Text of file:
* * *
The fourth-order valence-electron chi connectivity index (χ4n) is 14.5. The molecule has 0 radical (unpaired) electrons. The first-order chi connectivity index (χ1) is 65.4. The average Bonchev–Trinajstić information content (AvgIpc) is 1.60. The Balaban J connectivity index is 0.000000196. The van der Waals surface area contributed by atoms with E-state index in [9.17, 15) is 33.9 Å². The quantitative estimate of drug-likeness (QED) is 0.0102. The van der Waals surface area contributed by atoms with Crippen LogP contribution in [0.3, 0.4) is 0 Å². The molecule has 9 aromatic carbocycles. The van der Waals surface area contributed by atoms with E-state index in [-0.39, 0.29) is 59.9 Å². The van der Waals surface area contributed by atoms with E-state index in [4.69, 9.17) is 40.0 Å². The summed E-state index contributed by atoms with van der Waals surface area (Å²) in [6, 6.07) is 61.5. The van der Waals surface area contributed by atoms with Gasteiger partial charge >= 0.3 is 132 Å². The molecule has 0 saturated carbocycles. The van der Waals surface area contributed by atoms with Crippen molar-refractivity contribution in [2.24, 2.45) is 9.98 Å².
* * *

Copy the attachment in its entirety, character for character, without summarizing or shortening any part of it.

The fourth-order valence-electron chi connectivity index (χ4n) is 14.5. The molecule has 0 radical (unpaired) electrons. The first-order chi connectivity index (χ1) is 65.4. The average Bonchev–Trinajstić information content (AvgIpc) is 1.60. The Balaban J connectivity index is 0.000000196. The van der Waals surface area contributed by atoms with E-state index in [9.17, 15) is 33.9 Å². The quantitative estimate of drug-likeness (QED) is 0.0102. The van der Waals surface area contributed by atoms with Crippen LogP contribution in [0.3, 0.4) is 0 Å². The molecule has 9 aromatic carbocycles. The van der Waals surface area contributed by atoms with E-state index in [-0.39, 0.29) is 59.9 Å². The van der Waals surface area contributed by atoms with E-state index in [4.69, 9.17) is 40.0 Å². The summed E-state index contributed by atoms with van der Waals surface area (Å²) in [6, 6.07) is 61.5. The van der Waals surface area contributed by atoms with Gasteiger partial charge >= 0.3 is 132 Å². The molecule has 0 saturated carbocycles. The van der Waals surface area contributed by atoms with Crippen molar-refractivity contribution in [2.24, 2.45) is 9.98 Å².